Posted: July 14, 2020
By: Chaplain Brian Bortz
Finding sacred space to grieve and celebrate the life of a loved one who has passed has been a challenge during COVID-19. Death is a natural and unavoidable part of life, and something experienced often in a senior living community. We have said goodbye to twenty-one residents at the Suites at Someren Glen neighborhood over the last few months, and due to federally directed isolation protocols, we could not hold traditional Celebration of Life events. We knew the grieving process for team members would need to be altered a bit from what is customary. One of the truths about our team here at the Suites is that there is little time for grieving the loss of one of our beloved residents. It is also true that grieving the loss of someone is as unique to each individual as a fingerprint. For most of the team, the needs of the remaining residents require ongoing focus and commitment. Grief, therefore, must be experienced in brief “snapshots and soundbites” that may or may not provide fair opportunity to process loss.
The traditional corporate celebration of life services, no longer permitted, required something unique in light of the COVID outbreak. We needed another way to move through the grieving process…albeit in a small but significant way.
In response to this “new normal,” we came up with a way to encourage community-wide participation without the familiar opportunity to gather as a group. I was reminded of a passage of Scripture in the Old Testament: “Afterward, Samuel took a stone and set it up between Mizpah and Shen. He named it Ebenezer, saying, Thus far the Lord has helped us.” 1 Sam. 7:12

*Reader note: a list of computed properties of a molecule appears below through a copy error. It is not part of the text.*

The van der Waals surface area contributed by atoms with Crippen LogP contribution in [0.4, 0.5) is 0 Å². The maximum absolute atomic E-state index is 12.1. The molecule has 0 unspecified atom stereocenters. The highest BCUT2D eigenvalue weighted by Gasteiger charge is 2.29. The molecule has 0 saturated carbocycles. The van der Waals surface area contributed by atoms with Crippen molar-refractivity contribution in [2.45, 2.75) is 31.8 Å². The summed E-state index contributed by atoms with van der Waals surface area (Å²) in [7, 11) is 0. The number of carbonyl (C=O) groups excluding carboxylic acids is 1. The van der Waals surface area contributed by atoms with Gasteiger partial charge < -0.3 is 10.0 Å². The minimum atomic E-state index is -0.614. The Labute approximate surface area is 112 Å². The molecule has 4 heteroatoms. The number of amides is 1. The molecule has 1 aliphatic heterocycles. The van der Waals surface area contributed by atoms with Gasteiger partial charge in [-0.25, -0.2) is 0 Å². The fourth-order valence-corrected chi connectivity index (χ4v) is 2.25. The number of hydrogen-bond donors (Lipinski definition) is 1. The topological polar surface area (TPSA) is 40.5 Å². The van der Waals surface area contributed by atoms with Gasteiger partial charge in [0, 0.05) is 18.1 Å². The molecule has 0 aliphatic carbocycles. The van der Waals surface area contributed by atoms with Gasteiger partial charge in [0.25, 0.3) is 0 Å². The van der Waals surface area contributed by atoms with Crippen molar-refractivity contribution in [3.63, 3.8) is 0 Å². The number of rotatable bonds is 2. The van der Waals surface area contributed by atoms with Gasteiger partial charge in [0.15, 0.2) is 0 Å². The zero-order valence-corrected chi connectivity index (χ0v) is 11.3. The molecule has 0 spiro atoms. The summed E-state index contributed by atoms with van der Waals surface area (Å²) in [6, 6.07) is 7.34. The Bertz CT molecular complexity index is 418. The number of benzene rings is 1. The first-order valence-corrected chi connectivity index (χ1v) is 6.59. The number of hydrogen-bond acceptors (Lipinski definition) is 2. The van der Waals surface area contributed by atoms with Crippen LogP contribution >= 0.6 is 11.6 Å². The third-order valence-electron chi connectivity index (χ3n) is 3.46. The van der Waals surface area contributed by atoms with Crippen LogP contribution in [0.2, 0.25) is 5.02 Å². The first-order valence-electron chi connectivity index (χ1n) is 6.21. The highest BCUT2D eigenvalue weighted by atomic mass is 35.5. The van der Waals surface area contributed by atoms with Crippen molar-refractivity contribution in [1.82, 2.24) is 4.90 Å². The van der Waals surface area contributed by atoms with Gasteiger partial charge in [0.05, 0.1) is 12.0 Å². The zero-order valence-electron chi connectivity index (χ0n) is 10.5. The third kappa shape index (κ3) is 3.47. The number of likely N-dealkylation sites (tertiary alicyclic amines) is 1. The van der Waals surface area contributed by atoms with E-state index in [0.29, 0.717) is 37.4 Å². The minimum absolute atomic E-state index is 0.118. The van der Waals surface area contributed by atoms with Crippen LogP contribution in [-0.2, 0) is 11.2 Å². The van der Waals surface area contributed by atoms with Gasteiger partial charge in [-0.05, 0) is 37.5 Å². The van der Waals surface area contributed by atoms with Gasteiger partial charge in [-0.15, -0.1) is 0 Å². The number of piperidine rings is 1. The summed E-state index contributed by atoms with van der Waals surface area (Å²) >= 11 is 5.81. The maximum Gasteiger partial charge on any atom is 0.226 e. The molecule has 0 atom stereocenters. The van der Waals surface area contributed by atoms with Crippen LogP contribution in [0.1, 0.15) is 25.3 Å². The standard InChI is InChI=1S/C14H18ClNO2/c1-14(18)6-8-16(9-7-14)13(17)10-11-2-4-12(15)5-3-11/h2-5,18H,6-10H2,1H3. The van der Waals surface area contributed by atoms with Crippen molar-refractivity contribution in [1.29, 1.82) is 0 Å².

The prophet set up a stone of remembrance at the very same site of defeat just a short twenty years earlier.; It was his way of placing a visible memorial to the invisible heart of love and compassion that God’s presence provides.
Inspired by this story, we provided residents and team members with stones of remembrance. Each stone was signed by one or more team members and residents as a way of surrounding our beloved residents with a tangible way of remembering the love and care provided by the team. The pens used to record messages of love and connection are gold and silver…reflections of the value of community. The garden also provides a place of reflection for our residents to be reminded of God’s ongoing provision and presence as well as the ongoing contribution each one of our beloved residents leaves as a legacy.
This Ebenezer Garden is a sacred space to remember the amazing people we have loved well and celebrated and provides an opportunity to sit in a quiet place to grieve the loss of those we have loved.
Chaplain Brian Bortz has served as the full-time chaplain at The Suites at Someren Glen for almost three years. He graduated in May of 2019 from Denver Seminary with a Masters of Divinity. He refers to himself as a “silver seminarian” since he was often the most seasoned student in the classroom. He counts this call to service for residents, team members, and extended families a sacred space where life and love abound daily.